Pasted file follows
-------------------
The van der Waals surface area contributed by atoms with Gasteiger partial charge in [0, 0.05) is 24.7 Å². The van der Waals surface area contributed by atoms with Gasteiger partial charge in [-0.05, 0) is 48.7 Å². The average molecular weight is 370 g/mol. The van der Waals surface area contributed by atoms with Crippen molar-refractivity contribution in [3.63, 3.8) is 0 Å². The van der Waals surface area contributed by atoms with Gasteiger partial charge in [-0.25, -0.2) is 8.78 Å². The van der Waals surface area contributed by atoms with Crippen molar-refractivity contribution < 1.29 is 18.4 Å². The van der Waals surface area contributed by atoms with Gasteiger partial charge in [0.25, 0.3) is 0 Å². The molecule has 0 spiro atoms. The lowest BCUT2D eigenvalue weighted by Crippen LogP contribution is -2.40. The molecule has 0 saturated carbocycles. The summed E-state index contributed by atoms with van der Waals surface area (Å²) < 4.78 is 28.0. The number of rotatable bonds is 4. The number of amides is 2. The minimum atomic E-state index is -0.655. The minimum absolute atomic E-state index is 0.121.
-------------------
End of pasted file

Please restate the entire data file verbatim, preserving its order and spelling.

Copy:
The van der Waals surface area contributed by atoms with Gasteiger partial charge in [0, 0.05) is 24.7 Å². The van der Waals surface area contributed by atoms with Gasteiger partial charge in [-0.05, 0) is 48.7 Å². The average molecular weight is 370 g/mol. The van der Waals surface area contributed by atoms with Crippen molar-refractivity contribution in [3.63, 3.8) is 0 Å². The van der Waals surface area contributed by atoms with Gasteiger partial charge in [-0.25, -0.2) is 8.78 Å². The van der Waals surface area contributed by atoms with Crippen molar-refractivity contribution < 1.29 is 18.4 Å². The van der Waals surface area contributed by atoms with Gasteiger partial charge in [0.25, 0.3) is 0 Å². The molecule has 0 spiro atoms. The lowest BCUT2D eigenvalue weighted by Crippen LogP contribution is -2.40. The molecule has 0 saturated carbocycles. The summed E-state index contributed by atoms with van der Waals surface area (Å²) < 4.78 is 28.0. The number of rotatable bonds is 4. The number of amides is 2. The minimum atomic E-state index is -0.655. The minimum absolute atomic E-state index is 0.121.